For the last 5 years I spent most of my time in a slab of steel and glass near Heathrow, London. My responsibilities changed, as well as people I worked with. The routine stayed mostly the same — get up and ready, commute to the office, plow through the daily tasks, pack and commute home. Dinner, perhaps a movie or a book and sleep. Predictable, orderly, reassuring. Maybe a bit dull, somewhat unsatisfying. Quite ordinary. Likely to change.

On 8th August I walked into that same office to leave my corporate laptop, empty my locker and start something new. Something less certain, hopefully a step towards more fulfilling life. I had no plans, only a couple of mooring points over the next few months. A ticket to a music festival, a wish to travel and a certainty that one needed time and space to be able to think and return to oneself. One of my friends had jokingly suggested Eat, Pray, Love as the next book to have on the reading list.

While not having a plan is often frowned upon, at times only this approach gives you enough head-space and time to talk to yourself. The anchor points in between lend reassurance and direction to your thoughts and journeys. Especially if you get stuck every time when you don’t really know what to do. More so, if you’re neurotic.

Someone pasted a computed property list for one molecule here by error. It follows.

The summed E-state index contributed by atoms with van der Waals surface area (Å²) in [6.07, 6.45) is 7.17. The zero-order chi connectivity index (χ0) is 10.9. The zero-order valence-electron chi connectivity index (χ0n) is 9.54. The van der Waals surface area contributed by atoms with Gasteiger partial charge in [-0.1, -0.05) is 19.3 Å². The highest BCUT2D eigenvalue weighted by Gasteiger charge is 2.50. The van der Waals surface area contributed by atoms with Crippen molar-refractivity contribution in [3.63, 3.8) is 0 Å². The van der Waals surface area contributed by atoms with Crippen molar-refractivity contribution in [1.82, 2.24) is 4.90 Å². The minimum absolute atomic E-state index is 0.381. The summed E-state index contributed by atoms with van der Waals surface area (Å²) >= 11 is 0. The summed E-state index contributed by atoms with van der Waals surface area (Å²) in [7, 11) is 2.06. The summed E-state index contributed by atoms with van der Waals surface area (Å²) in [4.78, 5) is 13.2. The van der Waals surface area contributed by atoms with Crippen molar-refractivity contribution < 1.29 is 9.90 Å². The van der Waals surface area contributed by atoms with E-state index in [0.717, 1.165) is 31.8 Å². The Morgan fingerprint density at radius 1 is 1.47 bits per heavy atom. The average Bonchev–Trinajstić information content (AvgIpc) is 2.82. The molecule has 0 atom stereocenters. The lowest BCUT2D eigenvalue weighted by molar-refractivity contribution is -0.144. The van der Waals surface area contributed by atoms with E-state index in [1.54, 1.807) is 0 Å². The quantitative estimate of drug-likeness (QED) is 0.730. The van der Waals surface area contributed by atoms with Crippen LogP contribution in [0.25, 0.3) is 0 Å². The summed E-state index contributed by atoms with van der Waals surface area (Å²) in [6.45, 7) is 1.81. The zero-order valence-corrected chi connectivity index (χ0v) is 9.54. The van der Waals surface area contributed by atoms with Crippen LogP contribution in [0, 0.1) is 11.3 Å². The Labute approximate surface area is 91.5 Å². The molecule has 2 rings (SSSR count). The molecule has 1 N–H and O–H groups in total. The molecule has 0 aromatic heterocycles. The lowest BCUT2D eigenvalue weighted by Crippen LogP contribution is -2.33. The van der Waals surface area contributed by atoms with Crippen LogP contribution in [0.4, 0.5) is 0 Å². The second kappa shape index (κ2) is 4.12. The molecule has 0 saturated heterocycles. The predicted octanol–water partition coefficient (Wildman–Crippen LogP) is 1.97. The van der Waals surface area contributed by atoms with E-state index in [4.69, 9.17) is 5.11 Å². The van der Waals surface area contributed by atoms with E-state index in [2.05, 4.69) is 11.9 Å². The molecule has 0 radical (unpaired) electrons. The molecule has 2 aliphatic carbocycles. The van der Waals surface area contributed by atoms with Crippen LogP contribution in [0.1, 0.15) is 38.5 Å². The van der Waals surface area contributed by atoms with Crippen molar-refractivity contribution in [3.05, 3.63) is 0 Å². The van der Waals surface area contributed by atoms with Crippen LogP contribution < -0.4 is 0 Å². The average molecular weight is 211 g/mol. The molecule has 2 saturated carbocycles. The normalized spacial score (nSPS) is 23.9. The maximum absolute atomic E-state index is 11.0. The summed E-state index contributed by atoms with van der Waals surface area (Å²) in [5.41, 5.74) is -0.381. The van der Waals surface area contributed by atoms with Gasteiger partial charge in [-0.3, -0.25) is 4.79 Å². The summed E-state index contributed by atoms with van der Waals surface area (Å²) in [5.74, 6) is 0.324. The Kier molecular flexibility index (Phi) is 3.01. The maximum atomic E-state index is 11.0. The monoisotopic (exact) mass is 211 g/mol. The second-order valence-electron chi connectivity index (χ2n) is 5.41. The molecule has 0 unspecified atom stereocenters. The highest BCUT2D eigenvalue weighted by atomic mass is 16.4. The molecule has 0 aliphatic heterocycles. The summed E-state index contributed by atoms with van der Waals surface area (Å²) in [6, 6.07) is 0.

I decided that I would go to a music festival, travel the surrounding region and then figure out what to do next. And while I admit that not each and every moment of the first two weeks of my new life were amazing, there were times when I felt elated and certainly happier than in the last year. It was a solo journey punctuated by exchanges with strangers. And finally I felt I could start sorting through my own head and get back to a less robotic place. Perhaps even a place where I do not freeze every time an uncertain situation crops up and has to be dealt with somehow. It’s still a long way to embracing uncertainty, but every little helps.

A month into unscheduled life some schedule has crept in, as well as some clarity into otherwise murky waters of the brain. Time away from everyday duties has reminded me of dreams that I had put aside, and while I’m not ready to step up and start building them, I have realized that they are still there, alive and ready to be taken on. So is the willingness to learn, including actually enrolling in courses and starting to read Odyssey and Iliad. At the end of the day, even if the next step is not the right one, at least I will have tried and failed instead of not trying at all.

Here’s to a first step then — if you feel you have been moon-walking through the last couple years, growling at your partner even when nothing is really wrong, burying yourself if a project that no longer holds meaning for you perhaps the time has come to take a bit of a break. It’s worth planning the financial side of it though so that you can have the time you need for yourself. And don’t wait too long to take that step — sometimes a bit of time away can be all that is needed. Or perhaps it will take quite a while, but the step towards yourself is a good one to take. Hit the road — the scenery and discussions with yourself are worthwhile, I promise.